Review : Blur - Midlife: A Beginner's Guide To Blur
MusicomhThe last time Blur had an album out was 2003's Think Tank, and The Best Of Blur was unleashed back in 2000. So when a compilation of carefully selected tunes are put onto a CD, some might cry: "But they've already had a greatest hits album!" Yet with their reformation and upcoming tour, Midlife: A Beginner's Guide To Blur is a timely reminder of one of the most impressive canons of work by a British band in the last 20 years.
Designed for casual listeners familiar only with their singles, Midlife highlights what their many loyal fans well know; that they also have songs that are far removed from radio-friendly formulae. And amazingly, this is the first time the under-appreciated classic 1992 single Popscene has featured on an album.
Wisely this guide is a two-parter, offering listeners a true sense of the band's musical accomplishments, favouring outré numbers amidst a smattering of their famed Britpop-era classics - Girls & Boys, Song 2 and the Graham Coxon-vocaled Coffee & TV are of course included....full text
AvclubMidlife: A Beginner’s Guide To Blur attempts to squeeze the recently revived British band onto two discs, but its music resists being converted into a coherent story. The collection hits the considerable highlights of Blur’s seven-album stretch, but those highlights often don’t sound like the work of the same band. Which is the real Blur, anyway? The clean-cut, clever, Madchester-derived followers behind catchy early-career singles like “She’s So High” and “There’s No Other Way”? The arch, Kinks-inspired observers of end-of-the century Britain—from the working class to the leisure class—found on Modern Life Is Rubbish, Parklife, and The Great Escape? The increasingly experimental act in thrall to American indie sounds and perpetually on the verge of collapse found on Blur, 13, and the postscripty Think Tank, which was recorded without key player Graham Coxon?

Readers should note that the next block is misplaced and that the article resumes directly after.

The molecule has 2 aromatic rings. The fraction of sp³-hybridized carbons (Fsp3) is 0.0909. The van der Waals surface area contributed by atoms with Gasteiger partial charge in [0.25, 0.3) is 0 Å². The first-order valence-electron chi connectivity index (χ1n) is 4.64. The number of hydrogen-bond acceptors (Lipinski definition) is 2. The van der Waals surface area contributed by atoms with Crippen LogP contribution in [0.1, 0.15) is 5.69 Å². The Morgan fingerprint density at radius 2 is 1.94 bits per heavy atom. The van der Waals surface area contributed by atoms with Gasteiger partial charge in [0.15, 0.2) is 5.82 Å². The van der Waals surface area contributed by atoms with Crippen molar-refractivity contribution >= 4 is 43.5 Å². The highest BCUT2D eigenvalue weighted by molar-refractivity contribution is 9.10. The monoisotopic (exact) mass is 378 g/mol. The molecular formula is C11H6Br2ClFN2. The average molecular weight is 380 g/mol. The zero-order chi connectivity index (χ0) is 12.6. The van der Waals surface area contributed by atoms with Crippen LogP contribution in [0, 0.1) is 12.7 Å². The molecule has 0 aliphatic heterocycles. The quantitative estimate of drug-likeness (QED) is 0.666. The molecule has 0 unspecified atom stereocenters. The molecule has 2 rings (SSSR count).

No single Blur sound dominates Midlife, but in spite of the inherited ongoing identity crisis, the collection hardly suffers. Instead, it revels in the crisis, eschewing chronology and blending the early with the late. If anything, the stylistically different but thematically linked “For Tomorrow” and “Coffee And TV” sound at home sequenced back to back, with each catching ’90s ennui at different stages. From Modern Life on, Blur made albums meant to be heard as albums, but this unstuck-in-time collection helps reveal the fullness of the band’s accomplishment. Uptempo tracks like “Girls And Boys” and “Parklife” leave a satiric aftertaste. Ballads like “The Universal” and moody experiments like “Strange News From Another Star” capture the underside to an era of harmony-through-globalization and irrational, chemical-fueled exuberance. Whatever the future holds, few bands fit as well into their time as the Blur captured here....full text
AllmusicReleased in conjunction with their 2009 reunion, the double-disc career retrospective Midlife emphasizes Blur's early psychedelic grind -- halfway between Syd Barrett and shoegazing -- along with their post-Brit-pop indie makeover, giving somewhat short shrift to the band's pop prime, cutting out four of the band's big hits ("There's No Other Way," "Country House," "End of the Century," and "Charmless Man") in favor of album tracks that play into the thesis that Blur were as somber and serious a guitar band as Radiohead. Of course, Blur did rival Radiohead, recording some of the greatest guitar rock of the '90s, but that was only one facet of the band: they were also a bright, artful pop band, cleverly twisting '60s traditions and post-punk styles into the present. Elements of this Blur are evident in "Girls & Boys" and "Parklife," hits so big they couldn't be ignored, and while Midlife could have used a heavier dose of this side of Blur, there's not a bad track here, and the set also brings their glorious, epoch-creating single "Popscene" back into circulation, so Midlife has some considerable value even if it avoids too many highlights to truly be "A Beginner's Guide to Blur" as its subtitle claims....full text
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